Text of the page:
Guo Ying waited for the door to close quietly behind him before turning back to his increasingly complicated visitors. “Perhaps,” he requested, a bit tightly, “you could tell me the whole of this story from the beginning?”

Shen Wei and Zhao Yunlan exchanged another long, speaking look and nodded to each other.

Shen Wei let Yunlan tell most of the story, this time. A quick glance between them agreed on it: what they needed now was a human’s perspective on what it meant to change one’s nature as Yunlan had. That was the perspective closest to Guo Ying’s heart, and the viewpoint most likely to make sense of what might otherwise seem utterly alien—Yunlan’s power, Zhang Shi’s centuries of interference.

Thinking about how this fit into their campaign helped distract him from the tangle of his emotions: worry over Yunlan’s tension from the moment his father had entered the room; immense irritation with Zhao Xinci; the shock of breathless warmth, hearing the weight of their past in Yunlan’s voice; calculation of just what penalties he might need to bring to bear on Zhang Shi, and how much of that story he might get from Yunlan. He needed to think about all of those, but not in the middle of a meeting with the human Ministry.

When Yunlan had finished, the Minister clasped his hands tight before him on the table and asked quietly, “This came to you because of your past and the Lamp. That I can understand, even if it still seems strange. But what is happening to Changcheng?”

Yunlan passed the question to Shen Wei with a glance. “The same thing that’s happened to humans from the beginning,” Shen Wei answered, just as quietly. “This is a door that has always been within all of you. Sometimes humans have found the key to it by long virtue and reflection. Sometimes you’ve stumbled through it by accident, and a life lived so intensely in one direction that the weight of it pushes the door open. Professor Ouyang found, not a key, but an axe. The people he injected found the door broken down without any of that preparation.” Shen Wei opened a hand toward the man sitting at his side, quiet and a little wrung out if Shen Wei was any judge. “Zhao Yunlan had other memories to rely on, to help him when that happened, yes. But your nephew was not wholly without such aid. Guo Changcheng had his own purity of purpose and spirit, and those have brought him through the change safely. Be at ease, Minister Guo. Your nephew will be well.”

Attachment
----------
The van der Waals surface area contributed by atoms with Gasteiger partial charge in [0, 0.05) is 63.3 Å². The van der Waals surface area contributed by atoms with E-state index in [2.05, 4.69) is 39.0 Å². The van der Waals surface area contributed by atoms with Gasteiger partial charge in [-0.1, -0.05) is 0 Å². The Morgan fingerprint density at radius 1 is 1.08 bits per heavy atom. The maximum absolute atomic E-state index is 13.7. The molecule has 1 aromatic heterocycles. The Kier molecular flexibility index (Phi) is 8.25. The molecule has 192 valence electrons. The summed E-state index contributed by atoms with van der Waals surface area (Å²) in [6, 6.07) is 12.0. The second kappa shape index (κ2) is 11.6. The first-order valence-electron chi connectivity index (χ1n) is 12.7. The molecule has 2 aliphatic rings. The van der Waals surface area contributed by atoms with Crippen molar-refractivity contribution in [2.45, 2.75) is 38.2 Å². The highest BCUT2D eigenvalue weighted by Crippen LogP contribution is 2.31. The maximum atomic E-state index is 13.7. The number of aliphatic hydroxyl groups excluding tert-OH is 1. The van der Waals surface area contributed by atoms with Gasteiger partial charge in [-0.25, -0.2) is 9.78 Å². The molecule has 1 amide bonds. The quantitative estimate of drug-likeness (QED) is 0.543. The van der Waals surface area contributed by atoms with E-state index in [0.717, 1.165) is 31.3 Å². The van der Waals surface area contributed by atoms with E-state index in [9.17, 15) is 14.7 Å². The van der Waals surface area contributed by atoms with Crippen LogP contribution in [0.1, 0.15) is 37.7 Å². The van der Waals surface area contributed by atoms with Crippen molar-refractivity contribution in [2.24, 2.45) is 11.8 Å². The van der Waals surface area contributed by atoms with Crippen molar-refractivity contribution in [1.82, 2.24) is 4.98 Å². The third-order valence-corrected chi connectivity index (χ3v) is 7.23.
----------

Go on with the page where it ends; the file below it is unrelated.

Yunlan leaned forward, hands clasped loosely on the table, every line of his body projecting reassurance to support Shen Wei’s words. “We’re not saying it’s all going to be easy. The gift he found in himself isn’t a light one. But he’s still one of my people, and I keep my people safe.”

The Minister looked up at that, caught by something in Yunlan’s words. “Yes, you do,” he agreed, slowly, and finally sat back. “That’s the essential heart of my job as well. If I can trust you to take care of your part…”

Yunlan gave him a firm nod, eyes steady on his. “I will, Minister Guo.”

Guo Ying returned it. “All right, then.” He took a breath and turned back to Shen Wei. “Your Eminence. I have to admit that it’s extremely irregular to employ a foreign head of state in the Ministry. But we’ve made use of legal fictions plenty of times in the past, and I have to offer my compliments on just how solid a legal fiction Professor Shen Wei is. If your people will also be willing to abide by the fiction, I believe this can be made to work.”

“My people are extremely adaptable,” Shen Wei noted, dryly. It was a massive understatement, given their lack of any internal ordering principle until this very year. If this was how he meant to go on, well, there was no better time to establish the precedent. He glanced at Yunlan, meaning to voice the question, only to smile wryly and let the breath out unused. Yunlan looked back at him, unwavering support in his steady gaze. “I will convey this news to the Regent, and to my people living as citizens here.”